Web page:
Kenya Traffic Jam: A Sign of Weak African Transportation Infrastructure
By admin November 20, 2015



A 50 km (30 mile) traffic jam in Kenya is the latest example of the transportation difficulties African countries face. The jam is on the road from Mombasa to Nairobi and has left some stranded for more than 48 hours. More than 1,500 trucks are estimated to be in the jam, which was caused by road repairs after a heavy rain. The BBC has reported that it takes up to a day to make the 500 km journey, and many fly rather than risk driving the distance. There is a train system, but it is old and takes several days to make the trip.

The African Development Bank Group has reported that strides have been made by African countries to improve road networks and create institutions to manage and maintain them. However, only one in three rural Africans have access to an all-season road, leaving them unable to reach urban markets. Further, road development has fallen behind urbanization, and road maintenance is a real struggle for African countries. The Bank has said the proportion of paved roads in Africa is five times less than in developed countries, and transportation costs are 63% higher. Transportation costs represent up to 50% of total export value in Africa, rising even higher for landlocked countries. These transportation issues have caused Africa to have very low levels of intra-regional trade, about 11% over the past decade, and of global trade.

The U.S. has asked Africa to improve its ability to trade between regions. Most recently, in 2015, President Obama spoke on the issue at the African Union headquarters. “The biggest markets for your goods are often right next door. You don’t have to just look overseas for growth, you can look internally…it shouldn’t be harder for African countries to trade with each other than it is for you to trade with Europe and America,” he said.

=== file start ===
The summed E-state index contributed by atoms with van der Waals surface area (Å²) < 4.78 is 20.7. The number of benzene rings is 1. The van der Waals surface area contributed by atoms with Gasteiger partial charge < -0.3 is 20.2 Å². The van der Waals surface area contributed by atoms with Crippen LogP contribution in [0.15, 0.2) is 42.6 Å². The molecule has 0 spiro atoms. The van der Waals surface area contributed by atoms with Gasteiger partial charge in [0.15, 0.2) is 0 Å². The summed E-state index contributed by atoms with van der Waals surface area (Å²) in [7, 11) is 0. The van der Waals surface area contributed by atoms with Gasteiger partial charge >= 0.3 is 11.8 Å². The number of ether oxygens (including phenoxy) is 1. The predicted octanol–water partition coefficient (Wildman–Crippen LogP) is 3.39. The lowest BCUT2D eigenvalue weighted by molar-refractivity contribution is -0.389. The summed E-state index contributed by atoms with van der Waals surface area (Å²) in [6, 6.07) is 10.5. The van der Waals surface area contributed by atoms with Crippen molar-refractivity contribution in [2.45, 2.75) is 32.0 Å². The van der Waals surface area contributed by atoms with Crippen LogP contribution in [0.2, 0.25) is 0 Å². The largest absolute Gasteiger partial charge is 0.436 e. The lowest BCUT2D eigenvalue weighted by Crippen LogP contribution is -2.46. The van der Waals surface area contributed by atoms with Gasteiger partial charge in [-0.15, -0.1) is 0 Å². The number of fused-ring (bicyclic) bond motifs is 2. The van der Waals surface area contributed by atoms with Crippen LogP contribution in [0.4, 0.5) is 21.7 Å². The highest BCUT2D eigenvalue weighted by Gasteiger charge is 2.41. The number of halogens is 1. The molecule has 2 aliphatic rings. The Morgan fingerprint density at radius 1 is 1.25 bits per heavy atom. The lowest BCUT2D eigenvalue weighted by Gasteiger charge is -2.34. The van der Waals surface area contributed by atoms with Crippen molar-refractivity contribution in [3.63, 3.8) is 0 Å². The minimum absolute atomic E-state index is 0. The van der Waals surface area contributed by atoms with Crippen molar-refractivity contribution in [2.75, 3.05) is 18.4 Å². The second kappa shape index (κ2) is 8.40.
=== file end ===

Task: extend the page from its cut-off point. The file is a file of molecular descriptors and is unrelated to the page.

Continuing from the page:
The New Partnership for Africa’s Development (NEPAD) created the Programme for Infrastructure Development (PIDA) in 2010 to address these transportation concerns. Projects have included the Trans-Sahara highway (also known as the Algiers-Lagos highway), which will connect North Africa with Sub-Saharan Africa.

Railway travel is deficient in every African state except South Africa. China has taken the lead in rail infrastructure; major projects have included the $12 billion Coastal Railway in Nigeria, the $8.3 billion Lagos-Kano railway also in Nigeria, the $5.6 billion Chad-Sudan Railway, the $3.4 billion Kenya standard-gauge railway, and the $1.38 billion Khartoum – Port Sudan railway. Functioning railways can boost the local economy and help move goods throughout the country, the region and to global ports.

Upgrading Africa’s transportation infrastructure will have a ripple effect throughout the continent, and allow true economic growth and integration into the global trading system. Maintenance will then become key to ensure roads and railways remain useful. Continued jams like the one in Kenya can only hold the continent back.

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